Find the answers to your questions about New York’s New Car Lemon Law in our New York Lemon Law Fact Sheet
The following information comes from the Lemon Law section of the New York State Attorney General’s website. We encourage you to review their site as well as the New York New Car Lemon Law Guide for Consumers and the New York State New Car Lemon Law Consumer Bill of Rights for more detailed and complete information on New York’s New Car Lemon Law.
New car eligibility criteria
To summarize, new cars are eligible for consideration of the “lemon” classification if the vehicle:
- Was covered by warranty at point of delivery; AND
- Was leased, purchased or transferred within 18,000 miles or two years from the date of original delivery (whichever was reached first); AND
- Was either leased, purchased or transferred in New York State or is registered currently in New York State; AND
- Is primarily used for personal purposes.
Duty to repair
The criteria of a “reasonable chance” for authorized dealers or manufacturers to repair a new car are:
- The problem continues to exist after four or more attempts to repair it occurred; OR
- The car wasn’t able to be used due to repairs of the problem for a collective total of 30 days or more.
Exceptions to required manufacturer refund or replacement:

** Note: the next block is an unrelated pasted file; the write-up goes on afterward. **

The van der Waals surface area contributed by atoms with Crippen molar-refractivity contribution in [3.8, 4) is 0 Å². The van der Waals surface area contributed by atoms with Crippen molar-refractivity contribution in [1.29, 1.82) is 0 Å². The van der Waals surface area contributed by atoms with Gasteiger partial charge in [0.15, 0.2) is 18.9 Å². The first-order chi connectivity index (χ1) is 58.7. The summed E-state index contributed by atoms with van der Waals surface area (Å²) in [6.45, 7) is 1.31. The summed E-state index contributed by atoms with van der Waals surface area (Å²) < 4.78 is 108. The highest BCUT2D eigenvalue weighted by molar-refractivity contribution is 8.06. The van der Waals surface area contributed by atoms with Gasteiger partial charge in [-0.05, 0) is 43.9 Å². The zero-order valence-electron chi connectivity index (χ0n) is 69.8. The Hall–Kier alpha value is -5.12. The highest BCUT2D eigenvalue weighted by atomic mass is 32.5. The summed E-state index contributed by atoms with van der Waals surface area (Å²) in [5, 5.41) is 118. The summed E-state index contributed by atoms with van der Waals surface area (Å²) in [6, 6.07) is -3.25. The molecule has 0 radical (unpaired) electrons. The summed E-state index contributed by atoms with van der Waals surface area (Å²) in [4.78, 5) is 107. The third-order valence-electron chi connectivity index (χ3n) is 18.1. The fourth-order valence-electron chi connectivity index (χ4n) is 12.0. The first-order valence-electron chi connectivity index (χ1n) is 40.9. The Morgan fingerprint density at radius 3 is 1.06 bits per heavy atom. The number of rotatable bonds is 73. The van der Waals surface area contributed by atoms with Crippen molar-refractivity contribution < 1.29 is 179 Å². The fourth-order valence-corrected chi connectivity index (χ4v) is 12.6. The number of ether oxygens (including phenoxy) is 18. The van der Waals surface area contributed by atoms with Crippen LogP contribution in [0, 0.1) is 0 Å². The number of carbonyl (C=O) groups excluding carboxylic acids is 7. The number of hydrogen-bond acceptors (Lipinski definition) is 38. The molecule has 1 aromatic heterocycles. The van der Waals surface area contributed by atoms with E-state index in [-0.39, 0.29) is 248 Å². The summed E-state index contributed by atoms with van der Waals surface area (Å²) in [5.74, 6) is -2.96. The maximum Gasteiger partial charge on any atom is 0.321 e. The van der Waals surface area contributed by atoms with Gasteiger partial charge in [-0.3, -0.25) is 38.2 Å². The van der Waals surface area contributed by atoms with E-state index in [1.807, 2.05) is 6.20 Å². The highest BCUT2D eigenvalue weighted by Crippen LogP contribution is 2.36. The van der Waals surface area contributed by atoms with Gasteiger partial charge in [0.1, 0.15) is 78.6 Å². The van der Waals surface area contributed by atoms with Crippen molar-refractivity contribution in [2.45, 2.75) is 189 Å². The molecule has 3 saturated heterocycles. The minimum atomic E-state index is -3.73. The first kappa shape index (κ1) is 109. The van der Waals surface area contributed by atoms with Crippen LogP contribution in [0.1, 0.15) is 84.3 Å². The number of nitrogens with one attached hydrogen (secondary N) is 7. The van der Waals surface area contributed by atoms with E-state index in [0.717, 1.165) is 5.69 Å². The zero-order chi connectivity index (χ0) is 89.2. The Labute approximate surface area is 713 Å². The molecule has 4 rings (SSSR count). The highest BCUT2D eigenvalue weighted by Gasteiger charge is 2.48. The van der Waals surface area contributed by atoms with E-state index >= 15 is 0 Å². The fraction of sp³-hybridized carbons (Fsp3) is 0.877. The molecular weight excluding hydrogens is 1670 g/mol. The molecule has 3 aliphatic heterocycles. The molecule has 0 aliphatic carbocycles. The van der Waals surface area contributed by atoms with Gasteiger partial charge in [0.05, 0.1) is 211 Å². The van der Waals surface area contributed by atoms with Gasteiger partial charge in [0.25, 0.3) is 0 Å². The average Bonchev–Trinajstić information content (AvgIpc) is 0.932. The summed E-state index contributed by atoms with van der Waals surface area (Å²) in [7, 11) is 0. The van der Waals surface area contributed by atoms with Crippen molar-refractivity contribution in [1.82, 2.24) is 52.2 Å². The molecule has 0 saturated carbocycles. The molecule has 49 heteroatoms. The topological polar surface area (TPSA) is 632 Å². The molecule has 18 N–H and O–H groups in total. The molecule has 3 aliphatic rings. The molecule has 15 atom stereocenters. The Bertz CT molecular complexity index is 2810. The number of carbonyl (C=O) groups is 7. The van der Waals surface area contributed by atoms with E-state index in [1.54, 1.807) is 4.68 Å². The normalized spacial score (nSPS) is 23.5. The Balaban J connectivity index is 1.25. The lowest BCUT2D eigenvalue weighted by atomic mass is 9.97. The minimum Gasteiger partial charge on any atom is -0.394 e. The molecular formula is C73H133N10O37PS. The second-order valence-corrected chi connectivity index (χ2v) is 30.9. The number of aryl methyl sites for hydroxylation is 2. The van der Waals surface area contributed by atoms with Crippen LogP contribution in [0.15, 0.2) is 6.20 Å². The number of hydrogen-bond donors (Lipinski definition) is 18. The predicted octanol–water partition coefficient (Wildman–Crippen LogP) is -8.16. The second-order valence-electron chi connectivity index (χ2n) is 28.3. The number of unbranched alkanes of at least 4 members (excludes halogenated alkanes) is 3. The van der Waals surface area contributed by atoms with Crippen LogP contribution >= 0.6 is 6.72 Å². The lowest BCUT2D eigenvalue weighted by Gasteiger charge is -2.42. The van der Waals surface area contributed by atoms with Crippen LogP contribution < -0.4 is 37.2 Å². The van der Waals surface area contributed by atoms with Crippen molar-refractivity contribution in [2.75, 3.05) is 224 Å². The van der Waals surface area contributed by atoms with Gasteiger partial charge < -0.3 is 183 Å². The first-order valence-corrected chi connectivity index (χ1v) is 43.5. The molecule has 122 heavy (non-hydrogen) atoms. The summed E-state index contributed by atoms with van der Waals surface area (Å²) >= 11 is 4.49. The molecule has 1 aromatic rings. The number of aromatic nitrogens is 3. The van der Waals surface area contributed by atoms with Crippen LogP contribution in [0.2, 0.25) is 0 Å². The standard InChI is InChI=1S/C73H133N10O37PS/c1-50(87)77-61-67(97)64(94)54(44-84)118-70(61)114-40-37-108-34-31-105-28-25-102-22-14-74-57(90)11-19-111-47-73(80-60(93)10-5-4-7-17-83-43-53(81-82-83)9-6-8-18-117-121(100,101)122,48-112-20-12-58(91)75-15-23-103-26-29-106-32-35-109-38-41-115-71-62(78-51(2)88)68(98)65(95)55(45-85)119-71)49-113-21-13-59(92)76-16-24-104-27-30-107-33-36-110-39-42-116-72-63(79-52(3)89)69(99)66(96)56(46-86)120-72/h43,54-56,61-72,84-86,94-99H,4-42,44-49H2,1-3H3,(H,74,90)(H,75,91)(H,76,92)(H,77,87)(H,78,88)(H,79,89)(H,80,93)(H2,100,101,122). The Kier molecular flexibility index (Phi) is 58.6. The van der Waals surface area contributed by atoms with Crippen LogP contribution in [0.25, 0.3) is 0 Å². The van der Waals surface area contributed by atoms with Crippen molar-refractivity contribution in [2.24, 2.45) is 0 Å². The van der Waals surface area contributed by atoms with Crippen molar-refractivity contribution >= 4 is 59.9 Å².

- Vehicle value isn’t significantly impacted by the problem to the consumer; OR
- Abuse, neglect or unauthorized alterations of the vehicle are found to be the cause(s) of the problem.
Steps consumers should take if they grow to be aware of a problem with their car:
- Right away report any condition or defect to either the manufacturer directly or to its authorized dealer. If you report it to the dealer, they’re compelled by law to send a notice in writing to the manufacturer within seven days.
- Retain complete and careful records of all grievances, copies of all work orders, repair bills and correspondence.
- If you experience difficulty getting copies of repair orders, you can contact the Department of Motor Vehicles at 518-474-8943
If you would like to speak to someone live, the Attorney General’s office has a consumer help line at (800) 771-7755.